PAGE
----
Timothy M. Mitchell - Jerome "all the Greek codices" - dating Luke after the Gospel of Thomas

Steven Avery


Where Inspiration is Found: Putting the New Testament Autographs in Context (2021)
Timothy M. Mitchell

"Jerome mentions that the long ending was absent from all the Greek codices in his day."

Referencing in a footnote Metzger and Donaldson.

The Amy Donaldson paper has the quote and does not support the claim.

Explicit References to New Testament Variant Readings among Greek and Latin Church Fathers - Vol 2

"In the more accurate copies, the Gospel according to Mark has its end at ―for they were afraid." In some copies, however, this also is added,—―Now when He was risen early the first day of the week, He appeared first to Mary Magdalene, out of whom He had cast seven devils."

And then Jerome goes on to say that there really is no contradiction when the longer ending is included, which is the context of the discussion.


Another puzzle in the article:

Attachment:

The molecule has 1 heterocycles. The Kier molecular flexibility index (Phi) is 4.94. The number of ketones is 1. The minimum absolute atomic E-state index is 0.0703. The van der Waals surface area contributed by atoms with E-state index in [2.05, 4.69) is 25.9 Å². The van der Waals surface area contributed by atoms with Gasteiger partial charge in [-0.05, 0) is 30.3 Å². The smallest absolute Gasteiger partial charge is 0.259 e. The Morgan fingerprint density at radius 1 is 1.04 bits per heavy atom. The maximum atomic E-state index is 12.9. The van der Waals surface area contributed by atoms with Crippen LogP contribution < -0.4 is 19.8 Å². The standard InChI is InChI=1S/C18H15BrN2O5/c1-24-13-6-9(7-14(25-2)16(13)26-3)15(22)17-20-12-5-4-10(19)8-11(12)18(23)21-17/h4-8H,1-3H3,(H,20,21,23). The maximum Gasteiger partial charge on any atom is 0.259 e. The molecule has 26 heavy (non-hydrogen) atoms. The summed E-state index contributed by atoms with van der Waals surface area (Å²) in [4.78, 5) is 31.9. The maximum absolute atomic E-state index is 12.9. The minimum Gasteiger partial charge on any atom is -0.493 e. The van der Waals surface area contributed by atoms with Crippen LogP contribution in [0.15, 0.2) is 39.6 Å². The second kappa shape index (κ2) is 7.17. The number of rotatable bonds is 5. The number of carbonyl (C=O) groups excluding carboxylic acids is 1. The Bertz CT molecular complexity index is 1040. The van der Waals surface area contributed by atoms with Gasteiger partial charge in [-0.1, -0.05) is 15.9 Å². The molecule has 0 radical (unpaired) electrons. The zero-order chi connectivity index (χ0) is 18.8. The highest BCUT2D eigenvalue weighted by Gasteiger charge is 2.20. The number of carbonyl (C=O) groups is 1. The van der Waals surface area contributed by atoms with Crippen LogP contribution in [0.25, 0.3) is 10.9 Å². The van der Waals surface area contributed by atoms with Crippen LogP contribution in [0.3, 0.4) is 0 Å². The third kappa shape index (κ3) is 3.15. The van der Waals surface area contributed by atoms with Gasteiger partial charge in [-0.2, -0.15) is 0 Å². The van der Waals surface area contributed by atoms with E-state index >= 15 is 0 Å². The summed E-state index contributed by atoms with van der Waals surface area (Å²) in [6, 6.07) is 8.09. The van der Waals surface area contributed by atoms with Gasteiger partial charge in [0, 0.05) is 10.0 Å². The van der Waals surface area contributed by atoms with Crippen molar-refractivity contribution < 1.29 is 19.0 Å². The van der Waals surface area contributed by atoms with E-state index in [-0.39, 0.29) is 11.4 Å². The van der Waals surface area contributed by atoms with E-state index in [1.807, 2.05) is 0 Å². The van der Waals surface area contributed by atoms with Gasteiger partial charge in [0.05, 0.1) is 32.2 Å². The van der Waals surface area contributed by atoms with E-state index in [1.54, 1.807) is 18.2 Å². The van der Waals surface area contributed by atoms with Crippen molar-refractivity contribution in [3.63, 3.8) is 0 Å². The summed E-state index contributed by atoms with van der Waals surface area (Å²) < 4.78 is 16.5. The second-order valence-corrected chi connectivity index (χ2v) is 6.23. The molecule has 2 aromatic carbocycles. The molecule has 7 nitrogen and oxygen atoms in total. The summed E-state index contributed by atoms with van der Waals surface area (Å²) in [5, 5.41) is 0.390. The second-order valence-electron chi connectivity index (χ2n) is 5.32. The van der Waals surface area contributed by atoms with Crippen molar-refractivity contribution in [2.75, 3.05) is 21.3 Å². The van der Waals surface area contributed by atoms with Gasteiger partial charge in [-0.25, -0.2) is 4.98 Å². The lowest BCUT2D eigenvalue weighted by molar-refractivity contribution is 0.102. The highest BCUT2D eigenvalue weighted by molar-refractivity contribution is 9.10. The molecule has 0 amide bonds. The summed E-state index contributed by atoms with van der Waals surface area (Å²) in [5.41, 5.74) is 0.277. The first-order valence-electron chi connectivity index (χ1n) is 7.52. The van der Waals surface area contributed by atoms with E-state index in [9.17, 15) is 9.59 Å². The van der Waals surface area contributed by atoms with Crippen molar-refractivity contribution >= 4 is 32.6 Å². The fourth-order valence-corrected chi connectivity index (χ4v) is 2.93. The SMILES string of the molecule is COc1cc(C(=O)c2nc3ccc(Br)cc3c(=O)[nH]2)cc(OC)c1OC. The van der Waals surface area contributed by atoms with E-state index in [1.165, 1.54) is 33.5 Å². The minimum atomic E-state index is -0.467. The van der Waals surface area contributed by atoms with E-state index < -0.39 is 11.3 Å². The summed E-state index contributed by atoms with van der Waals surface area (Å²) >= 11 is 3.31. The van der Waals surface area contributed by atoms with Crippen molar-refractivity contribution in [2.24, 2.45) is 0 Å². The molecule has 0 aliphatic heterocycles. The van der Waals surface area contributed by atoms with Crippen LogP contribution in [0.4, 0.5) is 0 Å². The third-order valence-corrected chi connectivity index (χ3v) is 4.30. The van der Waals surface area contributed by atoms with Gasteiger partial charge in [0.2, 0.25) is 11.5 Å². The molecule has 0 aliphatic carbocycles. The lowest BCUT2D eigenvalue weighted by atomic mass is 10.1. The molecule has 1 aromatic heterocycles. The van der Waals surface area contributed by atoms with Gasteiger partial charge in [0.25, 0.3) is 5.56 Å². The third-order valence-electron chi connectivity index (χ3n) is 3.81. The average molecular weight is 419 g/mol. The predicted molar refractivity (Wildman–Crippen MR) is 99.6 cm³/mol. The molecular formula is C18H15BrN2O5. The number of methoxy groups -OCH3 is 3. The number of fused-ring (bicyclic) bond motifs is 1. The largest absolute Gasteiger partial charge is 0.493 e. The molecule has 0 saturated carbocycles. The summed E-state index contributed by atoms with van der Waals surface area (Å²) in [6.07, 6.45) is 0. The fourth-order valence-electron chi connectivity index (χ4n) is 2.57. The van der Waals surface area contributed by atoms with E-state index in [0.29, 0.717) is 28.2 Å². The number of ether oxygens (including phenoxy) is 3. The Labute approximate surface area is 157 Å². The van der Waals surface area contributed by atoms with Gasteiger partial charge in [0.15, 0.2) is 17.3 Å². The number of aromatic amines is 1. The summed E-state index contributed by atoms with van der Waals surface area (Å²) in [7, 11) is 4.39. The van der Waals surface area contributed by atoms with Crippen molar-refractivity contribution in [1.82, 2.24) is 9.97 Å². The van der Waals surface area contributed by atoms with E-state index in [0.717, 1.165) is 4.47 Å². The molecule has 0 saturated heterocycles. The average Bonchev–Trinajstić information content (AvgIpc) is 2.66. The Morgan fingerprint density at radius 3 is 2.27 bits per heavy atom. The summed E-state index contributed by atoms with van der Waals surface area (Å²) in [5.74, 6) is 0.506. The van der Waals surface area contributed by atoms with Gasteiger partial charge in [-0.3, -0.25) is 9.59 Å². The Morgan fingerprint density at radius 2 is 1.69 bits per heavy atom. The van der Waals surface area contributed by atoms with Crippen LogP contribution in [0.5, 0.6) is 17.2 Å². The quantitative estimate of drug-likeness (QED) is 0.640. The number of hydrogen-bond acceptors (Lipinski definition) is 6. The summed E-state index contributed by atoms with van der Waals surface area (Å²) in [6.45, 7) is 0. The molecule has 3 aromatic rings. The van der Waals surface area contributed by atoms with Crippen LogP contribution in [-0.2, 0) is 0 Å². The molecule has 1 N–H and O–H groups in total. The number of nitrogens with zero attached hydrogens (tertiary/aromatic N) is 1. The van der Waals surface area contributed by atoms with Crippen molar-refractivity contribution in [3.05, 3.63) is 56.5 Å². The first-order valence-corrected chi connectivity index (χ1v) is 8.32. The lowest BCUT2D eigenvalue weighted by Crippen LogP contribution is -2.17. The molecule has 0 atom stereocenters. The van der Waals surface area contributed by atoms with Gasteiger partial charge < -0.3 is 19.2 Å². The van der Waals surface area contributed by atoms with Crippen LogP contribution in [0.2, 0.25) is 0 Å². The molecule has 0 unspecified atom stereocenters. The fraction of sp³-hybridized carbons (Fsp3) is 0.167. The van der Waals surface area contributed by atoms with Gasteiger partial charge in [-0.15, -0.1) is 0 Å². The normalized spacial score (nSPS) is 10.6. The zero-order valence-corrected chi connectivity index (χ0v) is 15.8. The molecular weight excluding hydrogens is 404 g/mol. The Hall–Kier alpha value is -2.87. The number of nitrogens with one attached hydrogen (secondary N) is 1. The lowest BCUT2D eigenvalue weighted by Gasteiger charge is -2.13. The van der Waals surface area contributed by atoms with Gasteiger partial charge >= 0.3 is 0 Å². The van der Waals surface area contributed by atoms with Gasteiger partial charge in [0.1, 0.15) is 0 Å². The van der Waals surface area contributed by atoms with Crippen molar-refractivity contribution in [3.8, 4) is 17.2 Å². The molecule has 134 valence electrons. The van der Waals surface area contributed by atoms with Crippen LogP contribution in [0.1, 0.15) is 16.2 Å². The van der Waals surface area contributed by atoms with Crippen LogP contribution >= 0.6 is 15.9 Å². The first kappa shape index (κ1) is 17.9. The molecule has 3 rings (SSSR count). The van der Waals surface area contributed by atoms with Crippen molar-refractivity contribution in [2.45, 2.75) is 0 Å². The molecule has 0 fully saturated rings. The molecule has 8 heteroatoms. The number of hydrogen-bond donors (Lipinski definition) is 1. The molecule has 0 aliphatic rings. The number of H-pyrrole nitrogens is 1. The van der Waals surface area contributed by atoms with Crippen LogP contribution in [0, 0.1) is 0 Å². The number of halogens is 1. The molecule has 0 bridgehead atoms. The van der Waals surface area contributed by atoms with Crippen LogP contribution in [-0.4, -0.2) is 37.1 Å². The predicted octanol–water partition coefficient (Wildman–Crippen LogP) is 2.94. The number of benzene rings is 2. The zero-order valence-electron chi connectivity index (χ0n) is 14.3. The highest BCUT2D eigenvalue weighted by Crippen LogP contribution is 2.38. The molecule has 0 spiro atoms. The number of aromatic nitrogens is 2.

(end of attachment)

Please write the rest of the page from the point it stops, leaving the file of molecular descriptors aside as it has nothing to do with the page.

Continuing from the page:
"This process that Luke describes necessitates editing at some level, ordering the eyewitness accounts, weaving in scriptural quotations, and selecting from a larger corpus of Jesus’s parables (Gospel of Thomas Saying 22; John 20:30-31) using the composition tools and practices of his Greco-Roman milieu."

This looks like Timothy is saying that Luke utilized:

The Gospel of Thomas, saying 22

However, there is no reason for super-late dating of Luke or super-early dating of the Gospel of Thomas.

And I date Luke to c. 41 AD based on his writing to the high priest Theophilus. However, the difficulty of placing Luke after the Gospel of Thomas exists with later dating as well.

Perhaps Timothy has a different point in the Gospel of Thomas reference, however no other explanation is apparent.



Steven Avery
Dutchess County, NY, USA
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